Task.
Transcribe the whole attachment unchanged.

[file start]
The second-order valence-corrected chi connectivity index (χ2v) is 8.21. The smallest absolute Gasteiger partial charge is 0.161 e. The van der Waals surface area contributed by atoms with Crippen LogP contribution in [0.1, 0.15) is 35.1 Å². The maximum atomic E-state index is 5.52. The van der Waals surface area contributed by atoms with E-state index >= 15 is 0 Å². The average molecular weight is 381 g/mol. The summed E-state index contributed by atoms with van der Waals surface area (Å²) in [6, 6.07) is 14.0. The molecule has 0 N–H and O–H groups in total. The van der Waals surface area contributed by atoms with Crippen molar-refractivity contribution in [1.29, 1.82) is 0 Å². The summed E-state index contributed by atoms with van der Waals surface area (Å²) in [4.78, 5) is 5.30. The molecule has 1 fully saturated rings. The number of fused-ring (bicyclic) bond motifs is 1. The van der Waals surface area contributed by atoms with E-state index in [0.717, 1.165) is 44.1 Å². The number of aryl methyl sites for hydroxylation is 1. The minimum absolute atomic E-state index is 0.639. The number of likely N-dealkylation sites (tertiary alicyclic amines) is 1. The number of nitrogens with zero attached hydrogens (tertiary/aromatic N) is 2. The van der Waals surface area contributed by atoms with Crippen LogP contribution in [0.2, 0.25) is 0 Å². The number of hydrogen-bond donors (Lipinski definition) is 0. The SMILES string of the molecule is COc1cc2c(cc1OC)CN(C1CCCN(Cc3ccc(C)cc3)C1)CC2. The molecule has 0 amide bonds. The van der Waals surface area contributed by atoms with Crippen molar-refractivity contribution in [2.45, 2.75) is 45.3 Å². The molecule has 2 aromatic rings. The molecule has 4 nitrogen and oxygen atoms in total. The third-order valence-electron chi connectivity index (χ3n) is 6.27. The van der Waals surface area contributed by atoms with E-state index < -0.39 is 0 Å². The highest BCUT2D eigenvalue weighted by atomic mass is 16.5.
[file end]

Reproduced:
The second-order valence-corrected chi connectivity index (χ2v) is 8.21. The smallest absolute Gasteiger partial charge is 0.161 e. The van der Waals surface area contributed by atoms with Crippen LogP contribution in [0.1, 0.15) is 35.1 Å². The maximum atomic E-state index is 5.52. The van der Waals surface area contributed by atoms with E-state index >= 15 is 0 Å². The average molecular weight is 381 g/mol. The summed E-state index contributed by atoms with van der Waals surface area (Å²) in [6, 6.07) is 14.0. The molecule has 0 N–H and O–H groups in total. The van der Waals surface area contributed by atoms with Crippen molar-refractivity contribution in [1.29, 1.82) is 0 Å². The summed E-state index contributed by atoms with van der Waals surface area (Å²) in [4.78, 5) is 5.30. The molecule has 1 fully saturated rings. The number of fused-ring (bicyclic) bond motifs is 1. The van der Waals surface area contributed by atoms with E-state index in [0.717, 1.165) is 44.1 Å². The number of aryl methyl sites for hydroxylation is 1. The minimum absolute atomic E-state index is 0.639. The number of likely N-dealkylation sites (tertiary alicyclic amines) is 1. The number of nitrogens with zero attached hydrogens (tertiary/aromatic N) is 2. The van der Waals surface area contributed by atoms with Crippen LogP contribution in [0.2, 0.25) is 0 Å². The number of hydrogen-bond donors (Lipinski definition) is 0. The SMILES string of the molecule is COc1cc2c(cc1OC)CN(C1CCCN(Cc3ccc(C)cc3)C1)CC2. The molecule has 0 amide bonds. The van der Waals surface area contributed by atoms with Crippen molar-refractivity contribution in [2.45, 2.75) is 45.3 Å². The molecule has 2 aromatic rings. The molecule has 4 nitrogen and oxygen atoms in total. The third-order valence-electron chi connectivity index (χ3n) is 6.27. The van der Waals surface area contributed by atoms with E-state index < -0.39 is 0 Å². The highest BCUT2D eigenvalue weighted by atomic mass is 16.5.